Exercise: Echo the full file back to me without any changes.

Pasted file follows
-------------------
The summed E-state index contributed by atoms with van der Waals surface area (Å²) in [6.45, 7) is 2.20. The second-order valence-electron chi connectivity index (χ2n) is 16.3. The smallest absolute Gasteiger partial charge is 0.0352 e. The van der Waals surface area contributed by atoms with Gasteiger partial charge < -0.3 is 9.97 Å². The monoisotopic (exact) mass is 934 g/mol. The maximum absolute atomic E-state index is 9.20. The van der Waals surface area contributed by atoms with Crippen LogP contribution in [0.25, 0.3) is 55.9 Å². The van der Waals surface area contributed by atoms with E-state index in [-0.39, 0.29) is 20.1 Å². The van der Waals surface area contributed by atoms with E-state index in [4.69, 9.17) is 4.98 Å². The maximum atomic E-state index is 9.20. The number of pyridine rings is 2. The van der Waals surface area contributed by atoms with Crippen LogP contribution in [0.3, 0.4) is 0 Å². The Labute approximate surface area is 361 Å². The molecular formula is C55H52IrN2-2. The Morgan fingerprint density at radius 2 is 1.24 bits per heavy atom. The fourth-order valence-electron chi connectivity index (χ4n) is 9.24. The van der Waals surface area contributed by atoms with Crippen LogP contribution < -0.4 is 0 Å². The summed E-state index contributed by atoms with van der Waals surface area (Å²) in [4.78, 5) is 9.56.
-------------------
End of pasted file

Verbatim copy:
The summed E-state index contributed by atoms with van der Waals surface area (Å²) in [6.45, 7) is 2.20. The second-order valence-electron chi connectivity index (χ2n) is 16.3. The smallest absolute Gasteiger partial charge is 0.0352 e. The van der Waals surface area contributed by atoms with Gasteiger partial charge < -0.3 is 9.97 Å². The monoisotopic (exact) mass is 934 g/mol. The maximum absolute atomic E-state index is 9.20. The van der Waals surface area contributed by atoms with Crippen LogP contribution in [0.25, 0.3) is 55.9 Å². The van der Waals surface area contributed by atoms with E-state index in [-0.39, 0.29) is 20.1 Å². The van der Waals surface area contributed by atoms with E-state index in [4.69, 9.17) is 4.98 Å². The maximum atomic E-state index is 9.20. The number of pyridine rings is 2. The van der Waals surface area contributed by atoms with Crippen LogP contribution in [0.3, 0.4) is 0 Å². The Labute approximate surface area is 361 Å². The molecular formula is C55H52IrN2-2. The Morgan fingerprint density at radius 2 is 1.24 bits per heavy atom. The fourth-order valence-electron chi connectivity index (χ4n) is 9.24. The van der Waals surface area contributed by atoms with Crippen LogP contribution < -0.4 is 0 Å². The summed E-state index contributed by atoms with van der Waals surface area (Å²) in [4.78, 5) is 9.56.